While at the Iowa Family Leadership Summit Trump was asked about God—specifically if he’d ever sought God’s forgiveness. Trump responded bluntly that he “wasn’t sure” if he ever asked God’s forgiveness. Trump has a knack for saying things that are just a bit off-center than what most Republicans are accustomed to seeing from a political candidate. Whether it’s about veteran affairs, social issues, or immigration, those off-the-cuff comments might serve to alienate just enough Republican sects to hurt him in the long run.
4. Trump May Act As A Litmus Test
Most politicians, especially when vying for office, stick their finger in the proverbial wind and try to lean into it. They grovel, apologize, praise, and criticize, all on cue, all when necessary, to try, as Proximo suggested to Maximus in the movie “Gladiator,” to “win the crowd.”
When Trump commented that McCain wasn’t a war hero, then on the heels of that gave the world Graham’s phone number and fails to apologize for either, he gives American voters an opportunity to decide if they want a candidate who doesn’t play by the rules. Troll or not, it’s almost as if he’s goading people: You said you wanted someone with experience. Someone outside Washington. Those things describe me. Do you still want me?
Limbaugh suggested Tuesday that Trump’s candidacy is the first of its kind: “You gotta admit, folks, this is not the way you’re used to things happening in political campaigns: A candidate talking about how rich he is, how rich his supporters in the audience are, how stupid-jackass dumb his opponents are. You just don’t hear this.”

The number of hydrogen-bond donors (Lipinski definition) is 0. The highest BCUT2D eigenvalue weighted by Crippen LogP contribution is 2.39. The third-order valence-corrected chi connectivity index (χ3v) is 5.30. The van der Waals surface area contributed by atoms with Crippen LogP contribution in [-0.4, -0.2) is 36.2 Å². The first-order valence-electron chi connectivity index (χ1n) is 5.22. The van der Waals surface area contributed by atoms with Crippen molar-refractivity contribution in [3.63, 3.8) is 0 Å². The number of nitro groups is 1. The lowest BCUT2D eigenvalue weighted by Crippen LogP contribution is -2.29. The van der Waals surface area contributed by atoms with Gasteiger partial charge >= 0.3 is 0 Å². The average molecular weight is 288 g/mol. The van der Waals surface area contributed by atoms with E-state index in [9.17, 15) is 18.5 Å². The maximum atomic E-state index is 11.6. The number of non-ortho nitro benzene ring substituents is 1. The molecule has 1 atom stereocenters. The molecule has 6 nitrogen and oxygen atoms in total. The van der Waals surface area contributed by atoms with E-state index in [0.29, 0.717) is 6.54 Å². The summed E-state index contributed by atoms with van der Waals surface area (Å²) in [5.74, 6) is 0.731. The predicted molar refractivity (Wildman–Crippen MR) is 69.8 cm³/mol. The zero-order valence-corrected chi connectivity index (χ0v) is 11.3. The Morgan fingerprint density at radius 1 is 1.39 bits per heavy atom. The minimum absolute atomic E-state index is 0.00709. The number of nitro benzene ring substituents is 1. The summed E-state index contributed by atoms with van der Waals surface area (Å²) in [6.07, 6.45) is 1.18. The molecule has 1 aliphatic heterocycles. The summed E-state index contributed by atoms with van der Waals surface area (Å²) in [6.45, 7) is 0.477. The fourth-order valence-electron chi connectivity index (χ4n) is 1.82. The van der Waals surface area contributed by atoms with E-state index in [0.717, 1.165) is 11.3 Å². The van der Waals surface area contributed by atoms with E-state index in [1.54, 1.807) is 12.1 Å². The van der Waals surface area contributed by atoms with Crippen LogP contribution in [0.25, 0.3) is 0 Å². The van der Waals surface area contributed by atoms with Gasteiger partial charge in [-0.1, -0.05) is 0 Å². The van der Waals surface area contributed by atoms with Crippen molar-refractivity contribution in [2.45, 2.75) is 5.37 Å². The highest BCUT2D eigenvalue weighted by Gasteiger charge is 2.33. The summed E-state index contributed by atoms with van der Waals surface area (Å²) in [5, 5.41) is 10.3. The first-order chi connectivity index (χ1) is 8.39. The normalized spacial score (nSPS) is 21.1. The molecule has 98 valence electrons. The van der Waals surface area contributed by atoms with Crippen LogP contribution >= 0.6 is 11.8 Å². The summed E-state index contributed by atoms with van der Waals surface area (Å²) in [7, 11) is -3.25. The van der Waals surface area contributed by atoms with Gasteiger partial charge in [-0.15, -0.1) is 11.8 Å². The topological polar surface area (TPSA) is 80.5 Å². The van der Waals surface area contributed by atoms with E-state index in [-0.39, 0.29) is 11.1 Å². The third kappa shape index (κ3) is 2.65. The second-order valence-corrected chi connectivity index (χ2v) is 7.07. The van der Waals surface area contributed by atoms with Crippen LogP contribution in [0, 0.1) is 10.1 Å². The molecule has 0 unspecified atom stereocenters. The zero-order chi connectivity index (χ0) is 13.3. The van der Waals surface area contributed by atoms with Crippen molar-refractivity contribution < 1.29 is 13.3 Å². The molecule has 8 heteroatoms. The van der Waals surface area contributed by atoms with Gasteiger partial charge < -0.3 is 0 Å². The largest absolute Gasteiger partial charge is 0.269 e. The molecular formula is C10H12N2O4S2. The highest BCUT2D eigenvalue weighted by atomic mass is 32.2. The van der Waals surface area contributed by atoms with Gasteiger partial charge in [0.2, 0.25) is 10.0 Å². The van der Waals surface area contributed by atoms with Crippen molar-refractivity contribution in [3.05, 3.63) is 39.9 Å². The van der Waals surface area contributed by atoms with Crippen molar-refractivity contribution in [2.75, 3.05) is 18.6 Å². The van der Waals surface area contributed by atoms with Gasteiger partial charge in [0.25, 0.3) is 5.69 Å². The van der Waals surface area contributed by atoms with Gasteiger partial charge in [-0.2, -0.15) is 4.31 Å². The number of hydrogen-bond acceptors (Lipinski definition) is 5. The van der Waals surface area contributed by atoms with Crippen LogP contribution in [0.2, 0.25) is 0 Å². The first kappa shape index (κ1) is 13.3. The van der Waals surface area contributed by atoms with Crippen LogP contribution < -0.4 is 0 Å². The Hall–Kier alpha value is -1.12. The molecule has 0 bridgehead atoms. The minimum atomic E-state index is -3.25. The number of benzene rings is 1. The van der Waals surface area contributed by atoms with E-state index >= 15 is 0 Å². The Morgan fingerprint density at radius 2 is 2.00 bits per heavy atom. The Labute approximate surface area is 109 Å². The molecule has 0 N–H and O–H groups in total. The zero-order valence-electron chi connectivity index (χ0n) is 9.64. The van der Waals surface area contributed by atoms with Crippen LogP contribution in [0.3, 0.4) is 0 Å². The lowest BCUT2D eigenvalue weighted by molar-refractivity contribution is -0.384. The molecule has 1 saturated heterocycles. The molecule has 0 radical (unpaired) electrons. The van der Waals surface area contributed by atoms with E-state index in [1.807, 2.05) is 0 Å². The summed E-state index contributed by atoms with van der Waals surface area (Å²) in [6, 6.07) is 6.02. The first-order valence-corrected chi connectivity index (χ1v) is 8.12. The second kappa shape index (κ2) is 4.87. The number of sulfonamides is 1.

Mark Cuban, America’s favorite shark and my favorite billionaire, has a somewhat surprising, yet similar, opinion about Trump. In the past, the two have sparred about finances via Twitter. In 2012, Trump insulted Cuban, calling him a “dummy” and yammering that Cuban, as owner of the Dallas Mavericks, has lost money, and that “he tries so hard to be a star and doesn’t have what it takes.”
On Monday, via his app Cyber Dust, Cuban wrote to his followers about Trump, “I have to honestly [say] he is probably the best thing to happen to politics in a long long time. I don’t care what his actual positions are. I don’t care if he says the wrong thing. He says what’s on his mind. He gives honest answers rather than prepared answers. This is more important than anything any candidate has done in years.” In an e-mail to me, Cuban explained further: “I like that he is shaking up the status quo. I think we should take him seriously as a reflection of what people want from a politician rather than as a candidate.”
One of the best things about Trump might also be one of the worst things about Trump. Regardless, it will be an opportunity for the GOP to decide if they want what they have always said they wanted: a real person with real-world experience, or another politician, adept at playing the game.